Decorative Arts of the Tunisian École: Fabrications of Modernism, Gender, and Class in Tunisia, 1948-1972


ACLS Fellowship Program


African and African-American Studies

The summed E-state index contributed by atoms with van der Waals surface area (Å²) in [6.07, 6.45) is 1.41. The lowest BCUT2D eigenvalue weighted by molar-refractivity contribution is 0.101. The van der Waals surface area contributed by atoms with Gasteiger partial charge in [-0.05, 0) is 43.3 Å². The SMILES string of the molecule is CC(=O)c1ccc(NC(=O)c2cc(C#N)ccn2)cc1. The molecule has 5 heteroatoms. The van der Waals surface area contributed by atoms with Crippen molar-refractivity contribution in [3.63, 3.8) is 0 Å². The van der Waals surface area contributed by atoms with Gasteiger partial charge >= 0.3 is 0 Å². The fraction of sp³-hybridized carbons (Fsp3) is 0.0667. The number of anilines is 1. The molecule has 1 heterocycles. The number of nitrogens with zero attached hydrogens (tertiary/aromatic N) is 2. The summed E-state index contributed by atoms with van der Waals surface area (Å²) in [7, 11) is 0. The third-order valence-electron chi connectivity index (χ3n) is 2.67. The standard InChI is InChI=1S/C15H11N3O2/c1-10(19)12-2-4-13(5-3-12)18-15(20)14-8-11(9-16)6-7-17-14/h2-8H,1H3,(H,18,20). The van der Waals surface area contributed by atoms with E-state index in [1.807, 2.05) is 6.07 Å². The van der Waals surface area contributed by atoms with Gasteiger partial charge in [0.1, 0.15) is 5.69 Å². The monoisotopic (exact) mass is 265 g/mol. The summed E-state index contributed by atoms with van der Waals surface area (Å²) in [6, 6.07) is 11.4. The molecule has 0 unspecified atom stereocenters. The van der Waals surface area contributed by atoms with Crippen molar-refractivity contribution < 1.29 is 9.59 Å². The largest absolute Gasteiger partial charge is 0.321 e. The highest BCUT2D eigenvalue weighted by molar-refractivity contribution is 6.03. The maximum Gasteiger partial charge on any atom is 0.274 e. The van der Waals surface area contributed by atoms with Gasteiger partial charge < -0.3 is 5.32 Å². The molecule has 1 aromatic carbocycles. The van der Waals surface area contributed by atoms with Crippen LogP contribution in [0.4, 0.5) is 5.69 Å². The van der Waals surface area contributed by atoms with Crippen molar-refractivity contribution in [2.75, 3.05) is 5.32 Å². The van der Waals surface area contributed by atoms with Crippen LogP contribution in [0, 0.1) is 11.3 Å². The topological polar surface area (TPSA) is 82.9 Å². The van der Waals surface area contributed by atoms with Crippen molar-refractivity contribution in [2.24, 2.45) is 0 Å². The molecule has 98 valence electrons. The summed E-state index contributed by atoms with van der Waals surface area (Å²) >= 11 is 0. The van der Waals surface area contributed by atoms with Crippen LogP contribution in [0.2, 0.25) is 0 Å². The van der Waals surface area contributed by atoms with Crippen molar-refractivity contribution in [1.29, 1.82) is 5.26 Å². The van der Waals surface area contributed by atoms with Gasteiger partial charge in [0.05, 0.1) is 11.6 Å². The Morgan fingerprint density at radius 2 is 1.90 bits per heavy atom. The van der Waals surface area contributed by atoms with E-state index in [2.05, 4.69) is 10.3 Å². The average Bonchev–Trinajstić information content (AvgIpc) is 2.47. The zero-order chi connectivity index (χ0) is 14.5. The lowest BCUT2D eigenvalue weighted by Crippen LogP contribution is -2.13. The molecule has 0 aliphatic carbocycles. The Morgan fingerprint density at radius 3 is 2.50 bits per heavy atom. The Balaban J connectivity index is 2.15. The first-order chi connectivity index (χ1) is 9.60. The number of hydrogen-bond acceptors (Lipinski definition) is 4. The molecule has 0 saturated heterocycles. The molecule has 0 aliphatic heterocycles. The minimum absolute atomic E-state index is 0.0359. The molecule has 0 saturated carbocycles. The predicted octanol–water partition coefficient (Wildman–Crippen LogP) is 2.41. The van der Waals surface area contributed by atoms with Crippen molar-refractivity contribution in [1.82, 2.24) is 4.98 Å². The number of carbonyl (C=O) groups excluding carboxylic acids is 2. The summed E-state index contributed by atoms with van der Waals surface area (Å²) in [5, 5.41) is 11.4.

This inquiry into tapestry and the decorative arts examines the fabrication of artistic modernism as articulated in Tunisia, as well as its entwinement with the fraught modernizing projects of former president Habib Bourguiba. The study positions women’s weaving in Tunisian socialism, showing that a shared aesthetic and political philosophy toward female creativity not only underpinned multiple forms of textile production, but also stood as a potent metaphor for statecraft. The central focus is Safia Farhat, the sole woman in the École de Tunis, an elite group of French, Italian, and Tunisian artists, and then opens up to an investigation of how Tunisian nationalist discourses deployed the figure of the female artist. Art education and industry transformed and institutionalized hierarchies among women. These power differentials were materialized in more than fifty decorative programs—the very nexus of art and “artisanal” works. This study recuperates a feminized, marginalized category within aesthetic modernism.